‘On a Hot Day in the Field . . . ’: − The Art of Writing Ethnographic Vignettes


  • Svenja Schöneich


Vignettes, fieldnotes, narrative scenes, ethnographic writing, social situations


Long-term and in-depth ethnographic fieldwork is at the very heart of almost every anthropological study. Whilst in the field, the researcher engages deeply over a long period of time with informants and their lifeworlds. These intense encounters form the basis for the analytical results of the study and as such must be processed and made accessible for the prospective reader. Many ethnographers do so by using ethnographic vignettes. Vignettes are narrative descriptions of particular scenes, placed within the main text. The name might suggest that they are mere adornments, but they should rather be understood as tools by which to grasp analytical conclusions. Through them, the reader shares the experiences of the researcher and can even indirectly witness important moments of insight. But how does one write a good vignette? What should it entail? This paper addresses these questions by reviewing the literature on vignettes and drawing on the author’s own experiences.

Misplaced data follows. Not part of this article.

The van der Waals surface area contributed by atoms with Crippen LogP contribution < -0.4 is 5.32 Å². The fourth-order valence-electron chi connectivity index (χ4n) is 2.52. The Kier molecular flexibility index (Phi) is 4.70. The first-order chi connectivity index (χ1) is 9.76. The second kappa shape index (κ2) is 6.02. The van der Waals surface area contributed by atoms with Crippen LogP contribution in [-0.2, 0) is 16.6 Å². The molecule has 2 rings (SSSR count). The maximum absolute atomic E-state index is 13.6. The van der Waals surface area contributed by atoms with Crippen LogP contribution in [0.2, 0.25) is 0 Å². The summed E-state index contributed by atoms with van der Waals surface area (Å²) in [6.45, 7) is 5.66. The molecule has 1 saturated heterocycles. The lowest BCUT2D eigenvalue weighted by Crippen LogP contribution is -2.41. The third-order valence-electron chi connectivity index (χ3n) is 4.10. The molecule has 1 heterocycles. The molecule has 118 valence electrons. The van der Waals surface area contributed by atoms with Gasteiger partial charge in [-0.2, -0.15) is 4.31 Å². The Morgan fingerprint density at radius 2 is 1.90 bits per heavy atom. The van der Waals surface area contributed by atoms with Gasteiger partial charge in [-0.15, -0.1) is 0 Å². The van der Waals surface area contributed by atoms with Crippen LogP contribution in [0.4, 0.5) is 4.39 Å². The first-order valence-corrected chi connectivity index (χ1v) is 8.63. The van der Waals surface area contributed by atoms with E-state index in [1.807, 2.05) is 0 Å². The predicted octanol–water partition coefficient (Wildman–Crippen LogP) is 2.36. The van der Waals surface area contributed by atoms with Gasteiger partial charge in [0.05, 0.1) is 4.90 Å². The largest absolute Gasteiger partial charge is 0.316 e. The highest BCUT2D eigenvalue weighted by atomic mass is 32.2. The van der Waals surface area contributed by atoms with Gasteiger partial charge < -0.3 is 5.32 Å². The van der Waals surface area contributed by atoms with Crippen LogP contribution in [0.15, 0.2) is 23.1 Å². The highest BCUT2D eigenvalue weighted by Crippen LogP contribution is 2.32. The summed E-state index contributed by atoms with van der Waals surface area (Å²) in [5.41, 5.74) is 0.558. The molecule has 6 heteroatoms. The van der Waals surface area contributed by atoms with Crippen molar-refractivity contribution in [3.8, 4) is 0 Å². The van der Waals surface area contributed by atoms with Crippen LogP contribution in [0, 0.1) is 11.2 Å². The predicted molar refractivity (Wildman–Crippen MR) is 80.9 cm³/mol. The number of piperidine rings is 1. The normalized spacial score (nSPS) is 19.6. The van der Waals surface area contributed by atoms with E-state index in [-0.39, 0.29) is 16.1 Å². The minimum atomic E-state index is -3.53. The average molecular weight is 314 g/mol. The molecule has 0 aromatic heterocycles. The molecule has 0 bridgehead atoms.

Schöneich, S. (2021). ‘On a Hot Day in the Field . . . ’: − The Art of Writing Ethnographic Vignettes. Ethnoscripts, 23(1). Abgerufen von https://journals.sub.uni-hamburg.de/ethnoscripts/article/view/1666